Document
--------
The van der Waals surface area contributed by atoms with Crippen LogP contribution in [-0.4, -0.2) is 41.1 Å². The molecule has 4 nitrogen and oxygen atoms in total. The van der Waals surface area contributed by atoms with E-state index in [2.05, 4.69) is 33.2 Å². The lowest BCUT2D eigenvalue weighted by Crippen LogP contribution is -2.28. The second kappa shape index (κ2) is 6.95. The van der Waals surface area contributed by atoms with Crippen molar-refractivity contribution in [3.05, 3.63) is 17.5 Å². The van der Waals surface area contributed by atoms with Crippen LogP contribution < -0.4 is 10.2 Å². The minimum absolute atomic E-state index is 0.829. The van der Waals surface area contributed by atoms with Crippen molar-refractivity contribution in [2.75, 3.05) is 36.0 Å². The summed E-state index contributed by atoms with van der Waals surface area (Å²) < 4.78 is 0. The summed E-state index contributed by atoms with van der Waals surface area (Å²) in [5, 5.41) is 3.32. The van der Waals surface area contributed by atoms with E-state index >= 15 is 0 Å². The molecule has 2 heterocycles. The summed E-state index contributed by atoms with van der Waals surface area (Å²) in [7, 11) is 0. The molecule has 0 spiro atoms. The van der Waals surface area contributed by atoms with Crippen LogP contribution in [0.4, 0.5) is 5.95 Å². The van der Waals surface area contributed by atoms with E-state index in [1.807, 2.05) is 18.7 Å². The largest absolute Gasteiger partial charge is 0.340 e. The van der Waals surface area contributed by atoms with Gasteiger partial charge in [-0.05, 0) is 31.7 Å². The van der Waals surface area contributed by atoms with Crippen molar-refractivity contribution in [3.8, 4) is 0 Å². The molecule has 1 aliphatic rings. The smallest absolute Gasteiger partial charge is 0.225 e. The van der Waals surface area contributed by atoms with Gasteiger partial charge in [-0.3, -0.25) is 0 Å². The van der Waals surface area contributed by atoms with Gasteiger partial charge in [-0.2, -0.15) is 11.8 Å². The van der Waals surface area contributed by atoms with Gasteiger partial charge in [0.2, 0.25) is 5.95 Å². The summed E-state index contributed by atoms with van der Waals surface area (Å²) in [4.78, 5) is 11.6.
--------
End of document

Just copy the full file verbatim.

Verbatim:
The van der Waals surface area contributed by atoms with Crippen LogP contribution in [-0.4, -0.2) is 41.1 Å². The molecule has 4 nitrogen and oxygen atoms in total. The van der Waals surface area contributed by atoms with E-state index in [2.05, 4.69) is 33.2 Å². The lowest BCUT2D eigenvalue weighted by Crippen LogP contribution is -2.28. The second kappa shape index (κ2) is 6.95. The van der Waals surface area contributed by atoms with Crippen molar-refractivity contribution in [3.05, 3.63) is 17.5 Å². The van der Waals surface area contributed by atoms with Crippen LogP contribution < -0.4 is 10.2 Å². The minimum absolute atomic E-state index is 0.829. The van der Waals surface area contributed by atoms with Crippen molar-refractivity contribution in [2.75, 3.05) is 36.0 Å². The summed E-state index contributed by atoms with van der Waals surface area (Å²) < 4.78 is 0. The summed E-state index contributed by atoms with van der Waals surface area (Å²) in [5, 5.41) is 3.32. The van der Waals surface area contributed by atoms with E-state index >= 15 is 0 Å². The molecule has 2 heterocycles. The summed E-state index contributed by atoms with van der Waals surface area (Å²) in [7, 11) is 0. The molecule has 0 spiro atoms. The van der Waals surface area contributed by atoms with Crippen LogP contribution in [0.4, 0.5) is 5.95 Å². The van der Waals surface area contributed by atoms with E-state index in [1.807, 2.05) is 18.7 Å². The largest absolute Gasteiger partial charge is 0.340 e. The van der Waals surface area contributed by atoms with Gasteiger partial charge in [-0.05, 0) is 31.7 Å². The van der Waals surface area contributed by atoms with Crippen molar-refractivity contribution in [3.8, 4) is 0 Å². The molecule has 1 aliphatic rings. The smallest absolute Gasteiger partial charge is 0.225 e. The van der Waals surface area contributed by atoms with Gasteiger partial charge in [-0.3, -0.25) is 0 Å². The van der Waals surface area contributed by atoms with Gasteiger partial charge in [-0.2, -0.15) is 11.8 Å². The van der Waals surface area contributed by atoms with Gasteiger partial charge in [0.2, 0.25) is 5.95 Å². The summed E-state index contributed by atoms with van der Waals surface area (Å²) in [4.78, 5) is 11.6.